“I was visibly upset a few times throughout development, because it’s hard to lay out all your emotion like that,” reflects Laura. “It felt quite vulnerable.

“I guess I felt a bit naïve too, because I thought ‘Oh, I’ll be fine’ and then when I actually heard it out in a room, it was quite raw.”

For Laura especially, putting her own emotions under a public spotlight was a new experience.

And with a BBC documentary tipped for the summer being filmed about the production of No Love Songs, she’s certainly diving in at the deep end.

But even seasoned confessional songwriter Kyle was more affected by watching the actors running through the play than by his most soul-baring musical performances.

Kyle Falconer admitted he had to leave the room at times during the emotional workshop performances of No Love Songs. Image: Alastair More.

“Some of it’s really hard-hitting,” he admits. “There’s bits in it from when we went to America for like a month at a time, when we’d just had babies. It’s quite hard.

“And then having to actually sit through it, I had to leave at some points.”

“At one point the director Andrew (Panton) got up during a scene and Kyle thought he was getting emotional too,” interjects Laura mischievously. “But he was just going to the toilet!”

However, the production process held huge positives for the couple as well, as watching their own story play out helped them see one another’s point of view in a way they hadn’t before.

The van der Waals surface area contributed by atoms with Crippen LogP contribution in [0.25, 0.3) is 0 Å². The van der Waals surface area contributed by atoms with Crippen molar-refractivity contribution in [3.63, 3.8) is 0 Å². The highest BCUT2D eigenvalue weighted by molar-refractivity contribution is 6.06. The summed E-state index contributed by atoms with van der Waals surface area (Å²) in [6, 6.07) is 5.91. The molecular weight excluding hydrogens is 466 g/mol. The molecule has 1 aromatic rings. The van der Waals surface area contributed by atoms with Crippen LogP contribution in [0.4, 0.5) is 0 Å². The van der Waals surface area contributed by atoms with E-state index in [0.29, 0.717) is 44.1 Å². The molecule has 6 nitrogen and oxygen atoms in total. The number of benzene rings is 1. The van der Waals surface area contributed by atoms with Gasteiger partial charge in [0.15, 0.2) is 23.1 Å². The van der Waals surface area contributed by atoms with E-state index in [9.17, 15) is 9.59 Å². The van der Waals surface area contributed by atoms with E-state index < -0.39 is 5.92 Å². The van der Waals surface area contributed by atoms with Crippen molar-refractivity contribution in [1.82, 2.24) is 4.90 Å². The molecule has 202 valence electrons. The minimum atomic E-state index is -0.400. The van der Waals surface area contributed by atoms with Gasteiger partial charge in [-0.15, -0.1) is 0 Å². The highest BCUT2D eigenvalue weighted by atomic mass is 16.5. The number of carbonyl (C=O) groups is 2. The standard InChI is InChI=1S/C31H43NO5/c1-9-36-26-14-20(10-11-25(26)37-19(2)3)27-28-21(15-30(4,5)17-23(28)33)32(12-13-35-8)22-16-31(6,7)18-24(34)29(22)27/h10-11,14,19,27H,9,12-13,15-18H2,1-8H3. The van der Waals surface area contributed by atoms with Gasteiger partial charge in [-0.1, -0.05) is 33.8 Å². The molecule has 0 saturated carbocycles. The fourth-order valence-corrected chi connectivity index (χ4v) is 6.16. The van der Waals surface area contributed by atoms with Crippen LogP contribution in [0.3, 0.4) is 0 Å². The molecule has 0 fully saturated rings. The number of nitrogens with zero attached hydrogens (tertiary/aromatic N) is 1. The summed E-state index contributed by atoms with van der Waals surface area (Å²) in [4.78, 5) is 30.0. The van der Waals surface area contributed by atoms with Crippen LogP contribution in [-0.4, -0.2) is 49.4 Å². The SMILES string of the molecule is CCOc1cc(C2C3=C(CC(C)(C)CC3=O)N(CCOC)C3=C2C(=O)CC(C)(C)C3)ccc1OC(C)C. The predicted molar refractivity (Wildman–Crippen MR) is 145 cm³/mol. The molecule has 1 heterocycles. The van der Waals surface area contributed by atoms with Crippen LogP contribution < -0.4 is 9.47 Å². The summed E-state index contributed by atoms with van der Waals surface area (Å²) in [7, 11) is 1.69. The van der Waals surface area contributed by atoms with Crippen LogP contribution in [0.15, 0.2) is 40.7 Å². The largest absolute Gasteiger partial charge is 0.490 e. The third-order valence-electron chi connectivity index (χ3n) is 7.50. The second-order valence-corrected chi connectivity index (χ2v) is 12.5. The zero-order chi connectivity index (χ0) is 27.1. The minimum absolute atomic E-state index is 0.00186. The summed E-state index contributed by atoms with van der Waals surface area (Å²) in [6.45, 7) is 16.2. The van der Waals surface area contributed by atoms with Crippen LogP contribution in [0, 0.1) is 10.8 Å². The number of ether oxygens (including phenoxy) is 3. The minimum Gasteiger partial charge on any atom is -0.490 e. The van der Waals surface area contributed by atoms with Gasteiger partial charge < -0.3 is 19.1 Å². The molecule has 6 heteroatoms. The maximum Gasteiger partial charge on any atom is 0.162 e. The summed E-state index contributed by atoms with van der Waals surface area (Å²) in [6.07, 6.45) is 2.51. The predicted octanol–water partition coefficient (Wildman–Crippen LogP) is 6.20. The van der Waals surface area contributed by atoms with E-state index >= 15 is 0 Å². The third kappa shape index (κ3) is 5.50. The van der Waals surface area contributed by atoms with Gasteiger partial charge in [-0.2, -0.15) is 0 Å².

“When it’s all out in the open, that’s a good thing,” says Kyle. “And even though this is mainly about Laura going through it, it does show you both sides.”

Indeed, although it’s commonly thought of as a mother’s burden, the NHS advises that fathers can be affected by postnatal depression too, something the couple found out through experience.

“It felt a bit like a therapy session for both of us,” Laura adds. “I mean, we’d talked about the postnatal depression and we’d been through it and all that stuff.

“But we hadn’t really taken one side and the other side and put them together, showing what we were both going through at that time.”

Kyle Falconer at the Dundee launch of his album, No Love Songs For Laura, at Assai Records in 2021.
Kyle Falconer at the Dundee launch of his album, No Love Songs For Laura, at Assai Records in 2021. Image: Kim Cessford/DC Thomson.

And as well as helping them on their journey, they found that the show organically prompted conversations about others’ experiences of postnatal depression.

“We did have a discussion and we decided we’d base it off our experience, but to lessen how raw it felt, we’d add stuff in,” explains Laura, who emphasises that although the show is based on her life with Kyle, they won’t be appearing on stage themselves.

“We all started sharing stuff in the room. Johnny’s sister had been through it, Tashi (Gore) the co-director, she’d been through it, and we all started telling all these different stories.